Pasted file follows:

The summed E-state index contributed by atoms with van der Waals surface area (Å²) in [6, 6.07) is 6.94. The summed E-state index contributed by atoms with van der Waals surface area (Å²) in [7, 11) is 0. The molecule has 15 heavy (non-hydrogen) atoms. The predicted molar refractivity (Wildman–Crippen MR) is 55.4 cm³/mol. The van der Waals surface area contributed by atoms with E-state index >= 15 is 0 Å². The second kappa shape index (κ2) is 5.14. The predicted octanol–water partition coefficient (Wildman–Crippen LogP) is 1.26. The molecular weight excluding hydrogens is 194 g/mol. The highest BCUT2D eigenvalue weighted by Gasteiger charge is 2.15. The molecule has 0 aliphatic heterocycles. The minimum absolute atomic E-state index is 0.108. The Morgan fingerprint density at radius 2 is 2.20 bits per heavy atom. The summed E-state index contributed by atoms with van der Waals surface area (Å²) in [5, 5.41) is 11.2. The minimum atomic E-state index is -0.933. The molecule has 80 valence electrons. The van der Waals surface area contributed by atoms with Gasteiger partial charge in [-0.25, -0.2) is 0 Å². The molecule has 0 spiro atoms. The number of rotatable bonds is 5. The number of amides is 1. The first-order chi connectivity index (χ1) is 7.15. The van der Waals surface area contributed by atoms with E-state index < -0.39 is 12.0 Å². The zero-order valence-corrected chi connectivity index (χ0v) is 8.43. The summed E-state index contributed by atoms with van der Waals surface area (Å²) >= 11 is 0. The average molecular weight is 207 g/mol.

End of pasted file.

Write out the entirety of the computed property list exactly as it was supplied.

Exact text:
The summed E-state index contributed by atoms with van der Waals surface area (Å²) in [6, 6.07) is 6.94. The summed E-state index contributed by atoms with van der Waals surface area (Å²) in [7, 11) is 0. The molecule has 15 heavy (non-hydrogen) atoms. The predicted molar refractivity (Wildman–Crippen MR) is 55.4 cm³/mol. The van der Waals surface area contributed by atoms with E-state index >= 15 is 0 Å². The second kappa shape index (κ2) is 5.14. The predicted octanol–water partition coefficient (Wildman–Crippen LogP) is 1.26. The molecular weight excluding hydrogens is 194 g/mol. The highest BCUT2D eigenvalue weighted by Gasteiger charge is 2.15. The molecule has 0 aliphatic heterocycles. The minimum absolute atomic E-state index is 0.108. The Morgan fingerprint density at radius 2 is 2.20 bits per heavy atom. The summed E-state index contributed by atoms with van der Waals surface area (Å²) in [5, 5.41) is 11.2. The minimum atomic E-state index is -0.933. The molecule has 80 valence electrons. The van der Waals surface area contributed by atoms with Gasteiger partial charge in [-0.25, -0.2) is 0 Å². The molecule has 0 spiro atoms. The number of rotatable bonds is 5. The number of amides is 1. The first-order chi connectivity index (χ1) is 7.15. The van der Waals surface area contributed by atoms with E-state index < -0.39 is 12.0 Å². The zero-order valence-corrected chi connectivity index (χ0v) is 8.43. The summed E-state index contributed by atoms with van der Waals surface area (Å²) >= 11 is 0. The average molecular weight is 207 g/mol.